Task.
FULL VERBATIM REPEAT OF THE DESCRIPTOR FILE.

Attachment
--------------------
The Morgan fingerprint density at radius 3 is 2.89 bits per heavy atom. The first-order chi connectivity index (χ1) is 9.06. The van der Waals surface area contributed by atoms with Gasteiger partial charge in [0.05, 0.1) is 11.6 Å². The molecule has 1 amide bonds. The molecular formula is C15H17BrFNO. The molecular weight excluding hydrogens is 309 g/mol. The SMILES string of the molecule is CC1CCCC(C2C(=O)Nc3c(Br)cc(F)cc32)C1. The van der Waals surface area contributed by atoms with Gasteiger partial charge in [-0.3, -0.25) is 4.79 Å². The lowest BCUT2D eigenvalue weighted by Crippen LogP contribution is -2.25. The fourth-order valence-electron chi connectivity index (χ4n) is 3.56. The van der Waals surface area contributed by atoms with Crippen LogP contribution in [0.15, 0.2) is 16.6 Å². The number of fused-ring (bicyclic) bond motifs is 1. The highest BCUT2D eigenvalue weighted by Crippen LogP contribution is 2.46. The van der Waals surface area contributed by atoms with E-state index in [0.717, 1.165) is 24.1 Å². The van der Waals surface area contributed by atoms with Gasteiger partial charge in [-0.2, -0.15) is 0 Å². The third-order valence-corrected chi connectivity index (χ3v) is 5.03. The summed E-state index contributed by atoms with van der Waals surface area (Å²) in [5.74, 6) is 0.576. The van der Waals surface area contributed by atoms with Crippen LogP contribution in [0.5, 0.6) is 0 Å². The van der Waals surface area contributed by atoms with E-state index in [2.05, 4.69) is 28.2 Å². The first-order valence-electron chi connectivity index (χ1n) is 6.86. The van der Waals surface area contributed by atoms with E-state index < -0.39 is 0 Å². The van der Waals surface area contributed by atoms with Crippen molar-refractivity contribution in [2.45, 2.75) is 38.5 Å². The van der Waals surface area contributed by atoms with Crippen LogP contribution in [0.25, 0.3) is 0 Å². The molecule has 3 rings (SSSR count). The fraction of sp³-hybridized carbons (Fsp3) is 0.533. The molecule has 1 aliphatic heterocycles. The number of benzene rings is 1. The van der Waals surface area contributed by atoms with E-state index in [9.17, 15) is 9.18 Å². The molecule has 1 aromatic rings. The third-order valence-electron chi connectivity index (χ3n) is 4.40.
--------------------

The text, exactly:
The Morgan fingerprint density at radius 3 is 2.89 bits per heavy atom. The first-order chi connectivity index (χ1) is 9.06. The van der Waals surface area contributed by atoms with Gasteiger partial charge in [0.05, 0.1) is 11.6 Å². The molecule has 1 amide bonds. The molecular formula is C15H17BrFNO. The molecular weight excluding hydrogens is 309 g/mol. The SMILES string of the molecule is CC1CCCC(C2C(=O)Nc3c(Br)cc(F)cc32)C1. The van der Waals surface area contributed by atoms with Gasteiger partial charge in [-0.3, -0.25) is 4.79 Å². The lowest BCUT2D eigenvalue weighted by Crippen LogP contribution is -2.25. The fourth-order valence-electron chi connectivity index (χ4n) is 3.56. The van der Waals surface area contributed by atoms with Crippen LogP contribution in [0.15, 0.2) is 16.6 Å². The number of fused-ring (bicyclic) bond motifs is 1. The highest BCUT2D eigenvalue weighted by Crippen LogP contribution is 2.46. The van der Waals surface area contributed by atoms with E-state index in [0.717, 1.165) is 24.1 Å². The van der Waals surface area contributed by atoms with Gasteiger partial charge in [-0.2, -0.15) is 0 Å². The third-order valence-corrected chi connectivity index (χ3v) is 5.03. The summed E-state index contributed by atoms with van der Waals surface area (Å²) in [5.74, 6) is 0.576. The van der Waals surface area contributed by atoms with Crippen LogP contribution in [0.5, 0.6) is 0 Å². The van der Waals surface area contributed by atoms with E-state index in [2.05, 4.69) is 28.2 Å². The first-order valence-electron chi connectivity index (χ1n) is 6.86. The van der Waals surface area contributed by atoms with E-state index < -0.39 is 0 Å². The van der Waals surface area contributed by atoms with Crippen molar-refractivity contribution in [2.45, 2.75) is 38.5 Å². The van der Waals surface area contributed by atoms with Crippen LogP contribution in [0.25, 0.3) is 0 Å². The molecule has 3 rings (SSSR count). The fraction of sp³-hybridized carbons (Fsp3) is 0.533. The molecule has 1 aliphatic heterocycles. The number of benzene rings is 1. The van der Waals surface area contributed by atoms with E-state index in [9.17, 15) is 9.18 Å². The molecule has 1 aromatic rings. The third-order valence-electron chi connectivity index (χ3n) is 4.40.